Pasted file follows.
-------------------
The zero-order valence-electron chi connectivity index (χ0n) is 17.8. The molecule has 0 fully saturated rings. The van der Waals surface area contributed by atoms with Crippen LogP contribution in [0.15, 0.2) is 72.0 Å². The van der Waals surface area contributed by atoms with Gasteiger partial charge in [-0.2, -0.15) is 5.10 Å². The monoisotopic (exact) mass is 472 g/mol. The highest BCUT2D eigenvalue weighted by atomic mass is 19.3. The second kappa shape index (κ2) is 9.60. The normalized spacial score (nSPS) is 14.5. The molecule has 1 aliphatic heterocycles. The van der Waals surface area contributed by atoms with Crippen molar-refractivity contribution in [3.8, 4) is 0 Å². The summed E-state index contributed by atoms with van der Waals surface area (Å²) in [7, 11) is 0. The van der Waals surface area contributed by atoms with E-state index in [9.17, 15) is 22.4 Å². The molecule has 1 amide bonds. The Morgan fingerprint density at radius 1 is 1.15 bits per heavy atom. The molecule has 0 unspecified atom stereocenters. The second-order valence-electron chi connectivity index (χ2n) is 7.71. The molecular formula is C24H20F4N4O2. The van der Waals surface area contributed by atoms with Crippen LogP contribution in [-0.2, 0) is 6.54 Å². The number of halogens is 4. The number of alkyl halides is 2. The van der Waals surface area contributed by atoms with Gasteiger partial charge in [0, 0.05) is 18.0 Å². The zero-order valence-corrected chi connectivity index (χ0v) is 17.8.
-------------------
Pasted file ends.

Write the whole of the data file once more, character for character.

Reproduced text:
The zero-order valence-electron chi connectivity index (χ0n) is 17.8. The molecule has 0 fully saturated rings. The van der Waals surface area contributed by atoms with Crippen LogP contribution in [0.15, 0.2) is 72.0 Å². The van der Waals surface area contributed by atoms with Gasteiger partial charge in [-0.2, -0.15) is 5.10 Å². The monoisotopic (exact) mass is 472 g/mol. The highest BCUT2D eigenvalue weighted by atomic mass is 19.3. The second kappa shape index (κ2) is 9.60. The normalized spacial score (nSPS) is 14.5. The molecule has 1 aliphatic heterocycles. The van der Waals surface area contributed by atoms with Crippen molar-refractivity contribution in [3.8, 4) is 0 Å². The summed E-state index contributed by atoms with van der Waals surface area (Å²) in [7, 11) is 0. The van der Waals surface area contributed by atoms with E-state index in [9.17, 15) is 22.4 Å². The molecule has 1 amide bonds. The Morgan fingerprint density at radius 1 is 1.15 bits per heavy atom. The molecule has 0 unspecified atom stereocenters. The second-order valence-electron chi connectivity index (χ2n) is 7.71. The molecular formula is C24H20F4N4O2. The van der Waals surface area contributed by atoms with Crippen LogP contribution in [-0.2, 0) is 6.54 Å². The number of halogens is 4. The number of alkyl halides is 2. The van der Waals surface area contributed by atoms with Gasteiger partial charge in [0, 0.05) is 18.0 Å². The zero-order valence-corrected chi connectivity index (χ0v) is 17.8.